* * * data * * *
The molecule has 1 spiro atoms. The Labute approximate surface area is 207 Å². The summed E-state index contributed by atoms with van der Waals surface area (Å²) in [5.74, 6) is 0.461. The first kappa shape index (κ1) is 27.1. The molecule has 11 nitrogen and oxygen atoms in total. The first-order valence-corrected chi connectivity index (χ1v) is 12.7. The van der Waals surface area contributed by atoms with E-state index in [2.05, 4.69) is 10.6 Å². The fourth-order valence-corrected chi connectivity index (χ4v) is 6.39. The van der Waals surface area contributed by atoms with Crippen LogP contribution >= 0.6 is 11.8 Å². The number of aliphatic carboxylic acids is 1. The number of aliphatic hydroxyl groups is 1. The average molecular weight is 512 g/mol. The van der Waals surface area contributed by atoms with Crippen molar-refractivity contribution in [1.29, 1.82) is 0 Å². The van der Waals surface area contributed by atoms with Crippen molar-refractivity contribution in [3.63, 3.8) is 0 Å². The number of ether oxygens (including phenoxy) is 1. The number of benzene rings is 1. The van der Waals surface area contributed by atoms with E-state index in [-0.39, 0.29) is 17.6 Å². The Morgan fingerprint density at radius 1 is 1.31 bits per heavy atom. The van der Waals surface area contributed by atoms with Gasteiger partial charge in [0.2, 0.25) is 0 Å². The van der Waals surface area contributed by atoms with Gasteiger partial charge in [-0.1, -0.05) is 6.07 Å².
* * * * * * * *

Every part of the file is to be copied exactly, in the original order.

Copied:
The molecule has 1 spiro atoms. The Labute approximate surface area is 207 Å². The summed E-state index contributed by atoms with van der Waals surface area (Å²) in [5.74, 6) is 0.461. The first kappa shape index (κ1) is 27.1. The molecule has 11 nitrogen and oxygen atoms in total. The first-order valence-corrected chi connectivity index (χ1v) is 12.7. The van der Waals surface area contributed by atoms with E-state index in [2.05, 4.69) is 10.6 Å². The fourth-order valence-corrected chi connectivity index (χ4v) is 6.39. The van der Waals surface area contributed by atoms with Crippen LogP contribution >= 0.6 is 11.8 Å². The number of aliphatic carboxylic acids is 1. The number of aliphatic hydroxyl groups is 1. The average molecular weight is 512 g/mol. The van der Waals surface area contributed by atoms with Crippen molar-refractivity contribution in [1.29, 1.82) is 0 Å². The van der Waals surface area contributed by atoms with Crippen molar-refractivity contribution in [3.63, 3.8) is 0 Å². The number of ether oxygens (including phenoxy) is 1. The number of benzene rings is 1. The van der Waals surface area contributed by atoms with E-state index in [-0.39, 0.29) is 17.6 Å². The Morgan fingerprint density at radius 1 is 1.31 bits per heavy atom. The van der Waals surface area contributed by atoms with Gasteiger partial charge in [0.2, 0.25) is 0 Å². The van der Waals surface area contributed by atoms with Gasteiger partial charge in [-0.1, -0.05) is 6.07 Å².